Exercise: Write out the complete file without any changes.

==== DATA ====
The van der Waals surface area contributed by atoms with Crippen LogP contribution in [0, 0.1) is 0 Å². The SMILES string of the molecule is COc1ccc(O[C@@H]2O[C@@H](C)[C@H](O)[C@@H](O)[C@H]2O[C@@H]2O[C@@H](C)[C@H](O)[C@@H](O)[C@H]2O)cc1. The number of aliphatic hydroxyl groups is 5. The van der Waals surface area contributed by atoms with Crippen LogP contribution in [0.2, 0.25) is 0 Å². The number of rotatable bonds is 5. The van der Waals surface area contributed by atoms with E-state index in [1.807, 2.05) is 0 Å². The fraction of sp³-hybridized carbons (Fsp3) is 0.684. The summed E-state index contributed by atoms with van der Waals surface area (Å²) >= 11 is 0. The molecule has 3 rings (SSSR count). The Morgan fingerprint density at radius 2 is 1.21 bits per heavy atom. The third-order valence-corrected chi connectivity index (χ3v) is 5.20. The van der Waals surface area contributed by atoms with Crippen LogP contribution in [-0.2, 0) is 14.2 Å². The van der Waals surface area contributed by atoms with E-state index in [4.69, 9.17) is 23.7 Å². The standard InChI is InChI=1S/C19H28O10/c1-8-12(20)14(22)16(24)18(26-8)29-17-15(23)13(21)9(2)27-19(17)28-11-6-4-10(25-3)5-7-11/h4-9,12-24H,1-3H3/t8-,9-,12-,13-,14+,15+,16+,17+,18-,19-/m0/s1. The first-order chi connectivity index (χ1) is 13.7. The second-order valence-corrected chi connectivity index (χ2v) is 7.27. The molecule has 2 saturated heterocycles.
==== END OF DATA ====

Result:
The van der Waals surface area contributed by atoms with Crippen LogP contribution in [0, 0.1) is 0 Å². The SMILES string of the molecule is COc1ccc(O[C@@H]2O[C@@H](C)[C@H](O)[C@@H](O)[C@H]2O[C@@H]2O[C@@H](C)[C@H](O)[C@@H](O)[C@H]2O)cc1. The number of aliphatic hydroxyl groups is 5. The van der Waals surface area contributed by atoms with Crippen LogP contribution in [0.2, 0.25) is 0 Å². The number of rotatable bonds is 5. The van der Waals surface area contributed by atoms with E-state index in [1.807, 2.05) is 0 Å². The fraction of sp³-hybridized carbons (Fsp3) is 0.684. The summed E-state index contributed by atoms with van der Waals surface area (Å²) >= 11 is 0. The molecule has 3 rings (SSSR count). The Morgan fingerprint density at radius 2 is 1.21 bits per heavy atom. The third-order valence-corrected chi connectivity index (χ3v) is 5.20. The van der Waals surface area contributed by atoms with Crippen LogP contribution in [-0.2, 0) is 14.2 Å². The van der Waals surface area contributed by atoms with E-state index in [4.69, 9.17) is 23.7 Å². The standard InChI is InChI=1S/C19H28O10/c1-8-12(20)14(22)16(24)18(26-8)29-17-15(23)13(21)9(2)27-19(17)28-11-6-4-10(25-3)5-7-11/h4-9,12-24H,1-3H3/t8-,9-,12-,13-,14+,15+,16+,17+,18-,19-/m0/s1. The first-order chi connectivity index (χ1) is 13.7. The second-order valence-corrected chi connectivity index (χ2v) is 7.27. The molecule has 2 saturated heterocycles.